So as you can see, there are many values which are not powers of 2.

    So this will make it difficult to find efficient instructions to compute this fast and in real time.

    Hence the idea of using a lookup table for "palette" interpolation seems interesting. Except at higher resolutions and especially color depth, say color depths of R,G,B,A is increased from 8 bit per component to 10 bit per component or even higher 16 bit
    per component than such look-up tables consume a lot of space in memory !

    The current lookup table would consume 16 rows x 256 entries x 3 rgb x 1 byte = 12288 bytes

    where currently L1 data caches seem limited to 32 kilobytes, so this takes quite a byte out of it.

    256 entries would be enough to shade from black to red. However there are some shades/gradients which are more complex where the shading goes from red, to yellow, or from green to blue to purple. Such more complex gradients would benefit from even more
    entries to make the gradient more smooth and prevent any visible banding.

    So I would like 16 rows x 512 entries x 3 rgb x 1 byte = 24576 bytes

    to make absolutely sure that no banding would be visible, but maybe this is pushing it a little bit, but I do believe it may be necessary.

    Now I have not yet looked into 48 bit monitors however I know somebody that purchased a monitor from sony which claims to do 10 bits of precision per R,G,B so that is interesting.

    I am not yet sure how to program for such monitors, adobe photoshop seems to use 16 bits per component, and accounting for any alpha values leads to 64 bits per color:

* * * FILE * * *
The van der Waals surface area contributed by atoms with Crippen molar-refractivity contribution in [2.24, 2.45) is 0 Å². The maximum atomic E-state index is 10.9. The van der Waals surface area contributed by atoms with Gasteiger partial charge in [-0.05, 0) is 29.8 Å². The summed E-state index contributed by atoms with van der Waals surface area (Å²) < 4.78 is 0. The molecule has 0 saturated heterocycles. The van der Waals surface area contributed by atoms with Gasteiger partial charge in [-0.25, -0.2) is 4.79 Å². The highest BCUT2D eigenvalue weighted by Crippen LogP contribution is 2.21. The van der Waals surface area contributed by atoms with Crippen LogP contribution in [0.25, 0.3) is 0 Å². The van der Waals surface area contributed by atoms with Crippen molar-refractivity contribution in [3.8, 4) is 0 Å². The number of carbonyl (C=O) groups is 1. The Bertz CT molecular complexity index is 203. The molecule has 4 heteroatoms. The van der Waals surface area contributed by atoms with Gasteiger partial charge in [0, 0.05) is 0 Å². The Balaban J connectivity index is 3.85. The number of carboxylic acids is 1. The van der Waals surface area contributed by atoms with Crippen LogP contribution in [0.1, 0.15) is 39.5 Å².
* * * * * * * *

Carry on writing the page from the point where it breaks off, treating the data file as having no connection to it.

Now I can live without the alpha channel for now, but let's compute both, however I am no longer sure if 512 would not lead to any banding but let's assume for now;
    (entry = palette index = a color slot for a mix of r,g,b)

    16 rows x 512 entries x 3 rgb x 2 bytes = 49152 bytes

    So this surpasses the L1 data cache size of 32 KB, this would be 48 KB.

    Now if alpha channel would be included as well, perhaps for 8 byte alignment purposes or so:

    16 rows x 512 entries x 4 rgba x 2 bytes = 65.536 bytes would be 64 KB.

    So here again it takes up the full space of my old DreamPC 2006 L1 data cache if I recall correctly the AMD X2 3800+ processor had 64 KB L1 data cache per core lol.
    (Not that it matters cause PCI Express 1.0 would be too limited to drive a 4K monitor anyway ! ;) even PCI Express 2.0 will probably struggle without compression at 120 hz cause that is what the panel can do too, 60 hz might still be doable, 120 hz would
    be 8 GB/sec if I recall correctly at 3840x2160)

    Anyway so seeing this large lookup table requirement makes it interesting to try and find a real-time computational solution with some kind of computer instructions.

    So basically the situation would be as follows:

    Let's assume a beautifull situation:

    4K monitor at 120 Hz at 10 bit color precision but let's make it 16 bits just to be a bit future ready but can also do 30 bits thus 32 bits precision for now, makes more realistic sense I guess so no alpha channel, those bits repurposed for 10 bit
    precision/bit/color depth I guess:

    3280x2160x120x4 bytes = 3.400.704.000 bandwidth required/bytes to process.

    Now with a say 3 to 4 to 5 Gigahertz processor it becomes apperently that the ammount of instructions that can be spent per byte or pixel is "low".... also in the sense of ammount of "compute cycles" spent.

    SIMD/SSE might be able to process some more bytes per "compute cycle" ("clock cycle").

    So now the final question becomes:

    How to "scale up VGA colors" / "interpolate VGA colors" such that it can be done in real-time to provide more bit depth.

    A lookup table might not be the solution, because lookups can requires 100 or more compute cycles ?! ;)

    Multi-threading might also be part of a solution.

    Also the assumption may be made that the source code to the VGA computer game is available and "interpolation" can be implemented into the game, to make the shading between vga colors more smooth.

    So the VGA colors themselfes could first be "value scaled" to 10 bit per component and then later "slot/gradient/palette scaled" up further by interpolating more slots and thus increasing the final palette size for more smooth gradients/shading etc.

    Bye for now,